Results of radiological surveys of two inactive uranium-mill sites near Rifle, Colorado, in May 1976 are presented. These sites are referred to as Old Rifle and New Rifle. The calculated 226 Ra inventory of the latter site is much higher than at the older mill location. Data on above-ground measurements of gamma exposure rates, surface and near-surface concentration of 226 Ra in soil and sediment samples, concentration of 226 Ra in water, calculated subsurface distribution of 226 Ra, and particulate radionuclide concentrations in air samples are given. The data serve to define the extent of contamination in the vicinity of the mill sites and their immediate surrounding areas with tailings particles. Results of these measurements were utilized as technical input for an engineering assessment of these two sites

  15. The Influence of Cognitive and Non-Cognitive Factors on the Development of Rifle Marksmanship Skills. CRESST Report 753

    Science.gov (United States)

    Chung, Gregory K. W. K.; Nagashima, Sam O.; Espinosa, Paul D.; Berka, Chris; Baker, Eva L.

    2009-01-01

    In this report, researchers examined rifle marksmanship development within a skill development framework outlined by Chung, Delacruz, de Vries, Bewley, and Baker (2006). Thirty-three novice shooters used an M4 rifle training simulator system to learn to shoot an 8-inch target at a simulated distance of 200 yards. Cognitive, psychomotor, and…

  16. Acute renal failure according to the RIFLE and AKIN criteria: a multicenter study.

    Science.gov (United States)

    Salgado, G; Landa, M; Masevicius, D; Gianassi, S; San-Román, J E; Silva, L; Gimenez, M; Tejerina, O; Díaz-Cisneros, P; Ciccioli, F; do Pico, J L

    2014-01-01

    To determine the incidence of acute renal failure (ARF) in critically ill patients using the RIFLE and AKIN criteria. A prospective, multicenter observational study with a duration of one year from February 2010 was carried out. RIFLE and AKIN were employed using the urinary (UC) and creatinine criteria (CC) jointly and separately. Nine polyvalent Critical Care Units (CCUs) in Argentina. A total of 627 critical patients over 18 years of age were admitted to the CCU for more than 48h. inability to quantify diuresis, surgical instrumentation of the urinary tract, and need for renal support therapy (RST). Calculated hourly diuresis (CHD) was used to apply the UC. The incidence of ARF was 69.4% and 51.8% according to RIFLE and AKIN, respectively. UC detected ARF in 59.5% of cases, while CC identified ARF in 34.7% (RIFLE) and 25.3% (AKIN). The mortality rate was 40.9% and 44.6% according to RIFLE and AKIN respectively, was significantly higher than in patients without ARF, and increased with disease severity (Data processing: Excel, SQL and SPSS. Levene test, comparison of means with Student t and chi-squared, with 95% confidence interval). RIFLE identified more cases of ARF. UC proved more effective than CC. The presence of ARF and severity levels were correlated to mortality but not to days of stay in the CCU. Implementation of the unified CHD was useful for implementing UC and achieving comparable results. Copyright © 2012 Elsevier España, S.L. and SEMICYUC. All rights reserved.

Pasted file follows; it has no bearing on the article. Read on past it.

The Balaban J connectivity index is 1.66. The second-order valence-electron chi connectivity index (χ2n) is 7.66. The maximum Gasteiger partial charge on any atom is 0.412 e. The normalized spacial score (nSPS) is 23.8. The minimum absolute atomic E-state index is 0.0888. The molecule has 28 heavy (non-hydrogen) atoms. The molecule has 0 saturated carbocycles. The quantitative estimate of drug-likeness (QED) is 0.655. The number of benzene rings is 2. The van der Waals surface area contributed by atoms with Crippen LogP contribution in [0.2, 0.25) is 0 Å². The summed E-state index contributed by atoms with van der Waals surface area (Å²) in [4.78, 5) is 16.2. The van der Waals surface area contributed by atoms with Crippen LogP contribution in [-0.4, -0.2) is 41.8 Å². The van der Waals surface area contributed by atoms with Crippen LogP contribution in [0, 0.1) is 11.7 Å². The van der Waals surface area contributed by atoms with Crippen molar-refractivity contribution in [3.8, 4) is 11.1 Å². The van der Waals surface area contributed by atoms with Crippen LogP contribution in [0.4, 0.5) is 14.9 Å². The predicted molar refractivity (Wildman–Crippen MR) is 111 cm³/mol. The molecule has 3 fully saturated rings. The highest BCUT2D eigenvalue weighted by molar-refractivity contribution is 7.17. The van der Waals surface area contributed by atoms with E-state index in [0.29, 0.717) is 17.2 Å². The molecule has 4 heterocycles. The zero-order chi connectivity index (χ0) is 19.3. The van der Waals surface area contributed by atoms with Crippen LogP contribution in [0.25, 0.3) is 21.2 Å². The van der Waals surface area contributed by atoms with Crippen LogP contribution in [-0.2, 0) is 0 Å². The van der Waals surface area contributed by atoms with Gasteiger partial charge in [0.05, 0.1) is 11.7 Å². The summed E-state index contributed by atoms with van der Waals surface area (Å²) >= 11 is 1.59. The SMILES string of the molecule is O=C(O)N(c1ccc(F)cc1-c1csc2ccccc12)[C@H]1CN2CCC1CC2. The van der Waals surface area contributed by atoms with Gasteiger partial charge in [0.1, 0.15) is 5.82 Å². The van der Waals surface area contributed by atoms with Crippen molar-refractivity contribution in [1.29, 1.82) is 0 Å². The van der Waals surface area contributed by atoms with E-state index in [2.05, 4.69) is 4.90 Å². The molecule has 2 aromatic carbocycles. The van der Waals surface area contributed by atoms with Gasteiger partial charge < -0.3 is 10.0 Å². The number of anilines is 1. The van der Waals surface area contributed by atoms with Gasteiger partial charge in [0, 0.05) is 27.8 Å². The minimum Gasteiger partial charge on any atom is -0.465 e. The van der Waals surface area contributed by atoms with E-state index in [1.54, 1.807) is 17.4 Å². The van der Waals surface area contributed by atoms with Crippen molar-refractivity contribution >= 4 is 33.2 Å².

17. Benefits of Bifidobacterium breve M-16V Supplementation in Preterm Neonates - A Retrospective Cohort Study.

    Directory of Open Access Journals (Sweden)

    Sanjay K Patole

    Full Text Available Systematic reviews of randomised controlled trials report that probiotics reduce the risk of necrotising enterocolitis (NEC in preterm neonates.To determine whether routine probiotic supplementation (RPS to preterm neonates would reduce the incidence of NEC.The incidence of NEC ≥ Stage II and all-cause mortality was compared for an equal period of 24 months 'before' (Epoch 1 and 'after' (Epoch 2 RPS with Bifidobacterium breve M-16V in neonates <34 weeks. Multivariate logistic regression analysis was conducted to adjust for relevant confounders.A total of 1755 neonates (Epoch I vs. II: 835 vs. 920 with comparable gestation and birth weights were admitted. There was a significant reduction in NEC ≥ Stage II: 3% vs. 1%, adjusted odds ratio (aOR = 0.43 (95%CI: 0.21-0.87; 'NEC ≥ Stage II or all-cause mortality': 9% vs. 5%, aOR = 0.53 (95%CI: 0.32-0.88; but not all-cause mortality alone: 7% vs. 4%, aOR = 0.58 (95% CI: 0.31-1.06 in Epoch II. The benefits in neonates <28 weeks did not reach statistical significance: NEC ≥ Stage II: 6% vs. 3%, aOR 0.51 (95%CI: 0.20-1.27, 'NEC ≥ Stage II or all-cause mortality', 21% vs. 14%, aOR = 0.59 (95%CI: 0.29-1.18; all-cause mortality: 17% vs. 11%, aOR = 0.63 (95%CI: 0.28-1.41. There was no probiotic sepsis.RPS with Bifidobacterium breve M-16V was associated with decreased NEC≥ Stage II and 'NEC≥ Stage II or all-cause mortality' in neonates <34 weeks. Large sample size is required to assess the potential benefits of RPS in neonates <28 weeks.